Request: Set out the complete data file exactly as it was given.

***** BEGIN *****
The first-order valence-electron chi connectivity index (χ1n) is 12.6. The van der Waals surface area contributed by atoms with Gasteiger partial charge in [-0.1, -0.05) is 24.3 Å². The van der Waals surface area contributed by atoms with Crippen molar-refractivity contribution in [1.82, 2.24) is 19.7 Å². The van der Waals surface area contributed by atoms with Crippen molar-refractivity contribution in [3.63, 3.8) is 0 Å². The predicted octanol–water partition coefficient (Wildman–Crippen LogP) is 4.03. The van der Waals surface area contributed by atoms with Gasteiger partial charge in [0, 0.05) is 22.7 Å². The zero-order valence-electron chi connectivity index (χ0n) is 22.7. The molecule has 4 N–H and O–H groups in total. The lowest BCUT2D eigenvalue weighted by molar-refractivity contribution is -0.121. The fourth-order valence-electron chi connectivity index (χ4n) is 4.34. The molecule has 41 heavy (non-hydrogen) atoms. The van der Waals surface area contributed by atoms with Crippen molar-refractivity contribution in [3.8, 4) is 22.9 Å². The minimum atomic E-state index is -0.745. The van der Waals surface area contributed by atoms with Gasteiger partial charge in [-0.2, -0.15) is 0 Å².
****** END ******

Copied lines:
The first-order valence-electron chi connectivity index (χ1n) is 12.6. The van der Waals surface area contributed by atoms with Gasteiger partial charge in [-0.1, -0.05) is 24.3 Å². The van der Waals surface area contributed by atoms with Crippen molar-refractivity contribution in [1.82, 2.24) is 19.7 Å². The van der Waals surface area contributed by atoms with Crippen molar-refractivity contribution in [3.63, 3.8) is 0 Å². The predicted octanol–water partition coefficient (Wildman–Crippen LogP) is 4.03. The van der Waals surface area contributed by atoms with Gasteiger partial charge in [0, 0.05) is 22.7 Å². The zero-order valence-electron chi connectivity index (χ0n) is 22.7. The molecule has 4 N–H and O–H groups in total. The lowest BCUT2D eigenvalue weighted by molar-refractivity contribution is -0.121. The fourth-order valence-electron chi connectivity index (χ4n) is 4.34. The molecule has 41 heavy (non-hydrogen) atoms. The van der Waals surface area contributed by atoms with Crippen molar-refractivity contribution in [3.8, 4) is 22.9 Å². The minimum atomic E-state index is -0.745. The van der Waals surface area contributed by atoms with Gasteiger partial charge in [-0.2, -0.15) is 0 Å².